April 5, 2013
For many, Perpetual Groove is one-of-a-kind. From East Coast to West Coast and over to Japan, they have created a loyal following with no geographical barriers. Affectionately known asÂ PGroove, they have molded a dedicated fan base with their willingness to be personable, and songwriting/musical abilities that create what can only be likened to a shared consciousness that leaps across age groups and gender.
Sadly, Friday, April 5, 2013, was their swan song â€“ the start of the group’s hiatus due to guitarist Brock Butler’s need for a break to enhance his own health (Butler released a letter to all fans describing the reason for his departure.)Â The show was held at the heart and soul of PGroove’s territory, Athens, Ga, at the newly rebuilt Georgia Theatre.
After the opening set by Ghost Owl â€“ an electronica trio made up of Â PGroove minus Brock Butler â€“ the band was given a plaque listing the statistics of PGroove at GATH: 68 shows (44 sold out), 55,256 tickets sold, and 12,930 minutes of music. The band donated $20,000 dollars for a bathroom project – a.k.a. the shitter show. And June 19, 2009 – a PGroove show that never happened because GATH had a major fire that morning; the band generously donated another $7,332 for the employees after the fire.
Their final performance began with “Crowded Tub,” the lyrics of which could almost be interpreted as alluding to the hiatus.Â Butler, guitarist and vocalist, was very much in the moment, reminding many of the heart and soul he puts into his performances.
At the top of his game, Butler brought many to tears as he showed one last time how he is the master magician of the band â€“ the wizard; he contributed most of the music and lyrics, and sung 90% of the lines. Albert Suttle, drummer and calm core, provided the steady, solid performance that fans have always appreciated. Adam Perry, bassist and energist, enjoyed the show as much as the audience did, and often one could read in his face that playing music on stage is where he belongs. Matt McDonald, keyboardist and returning member, supplied fans with sounds that brought forth an imagery unique to each individual.
This conclusive end to an era show in Athens brought in fans both new and old – from people who have seen 300 shows to those who had only been to a few. Hugs and tears were exchanged as the musicians on stage reminded us of why we came â€“ to embrace the music and share the experience that is PGroove with friends that have become family.
After “Crowded Tub,” the band played one favorite after another, into “La Case Bien” and “Stealy Man.” “Walking In Place,” where the Reverend Butler usually goes into a monologue, evoked tears with his final speech; he mentioned that he couldn’t think of a finer group of people, and that he held the audience in the highest esteem. “Turn to your friend,” he said, “and then we’ll ask you again if it was alright.” Butler aluded to the fact that maybe they would be together again â€“ as a band and a family â€“ and every fan in that room agreed with that sentiment.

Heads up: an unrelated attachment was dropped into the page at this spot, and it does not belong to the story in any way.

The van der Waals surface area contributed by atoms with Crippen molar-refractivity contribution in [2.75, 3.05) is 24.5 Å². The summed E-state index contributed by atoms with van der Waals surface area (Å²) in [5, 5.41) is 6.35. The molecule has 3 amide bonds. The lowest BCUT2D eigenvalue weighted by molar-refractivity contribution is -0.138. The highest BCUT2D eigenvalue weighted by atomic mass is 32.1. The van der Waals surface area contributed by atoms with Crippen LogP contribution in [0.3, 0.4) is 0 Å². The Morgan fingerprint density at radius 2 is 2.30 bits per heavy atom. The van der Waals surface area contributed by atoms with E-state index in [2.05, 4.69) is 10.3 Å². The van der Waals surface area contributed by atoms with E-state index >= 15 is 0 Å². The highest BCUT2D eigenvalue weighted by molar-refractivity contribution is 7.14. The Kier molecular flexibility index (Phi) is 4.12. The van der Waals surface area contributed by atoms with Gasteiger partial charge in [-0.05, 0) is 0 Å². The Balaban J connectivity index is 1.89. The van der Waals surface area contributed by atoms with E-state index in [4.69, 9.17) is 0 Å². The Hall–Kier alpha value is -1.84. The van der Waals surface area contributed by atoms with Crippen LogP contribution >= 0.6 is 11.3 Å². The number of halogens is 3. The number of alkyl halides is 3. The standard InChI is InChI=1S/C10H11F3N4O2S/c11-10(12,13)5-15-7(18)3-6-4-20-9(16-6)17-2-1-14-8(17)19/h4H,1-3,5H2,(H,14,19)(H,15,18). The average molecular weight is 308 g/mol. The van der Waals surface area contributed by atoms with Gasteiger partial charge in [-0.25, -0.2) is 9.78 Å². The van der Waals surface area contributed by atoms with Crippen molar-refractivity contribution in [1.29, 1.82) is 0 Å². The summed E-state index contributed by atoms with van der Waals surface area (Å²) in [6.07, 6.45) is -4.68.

PGroove delivered more favorites like “Speed Queen,” “Cairo,” “Robot Waltz,” and “Paper Dolls,” and many were grateful that the band broke their declaration of “no repeats” during the final four shows with the ultimate crowd pleaser, “Teakwood Betz.”
Fans raised their voices and sang along to the lyrics of “Three Weeks,” a song that features lyrics some fans may have linked to the way Butler must feel about the ending of the band he created: “I never had the thing I thought I had, the thing that made me think I had it made.”
The most intense part of “Three Weeks,” and for many the heaviest part of the show, came when Brock sang these lyrics from the same song, “I gave all I had, then they showed me the door.”Â It resonated deeply with many fans because the other members of PGroove are soldiering on without Butler – without a confident vocalist, capable guitarist, or soulful contributor.
The encore, “All My Friends,” had the audience arm in arm, embracing each other as the band performed its last notes for the time being. “Sweet Oblivious Antidote” brought many to tears with the lyrics, “burning so bright no one could see,” as folk were reminded of the band’s personal struggles and internal difficulties, and the reality that a huge chapter in the lives of the band and fans was coming to an end.
Perpetual Groove’s swan song was one of their best, and certainlyÂ most heartfelt, performances in recent years. A huge thank you to all that you have done for your fans, your family,Â and the community of PGroove and a very fond farewell.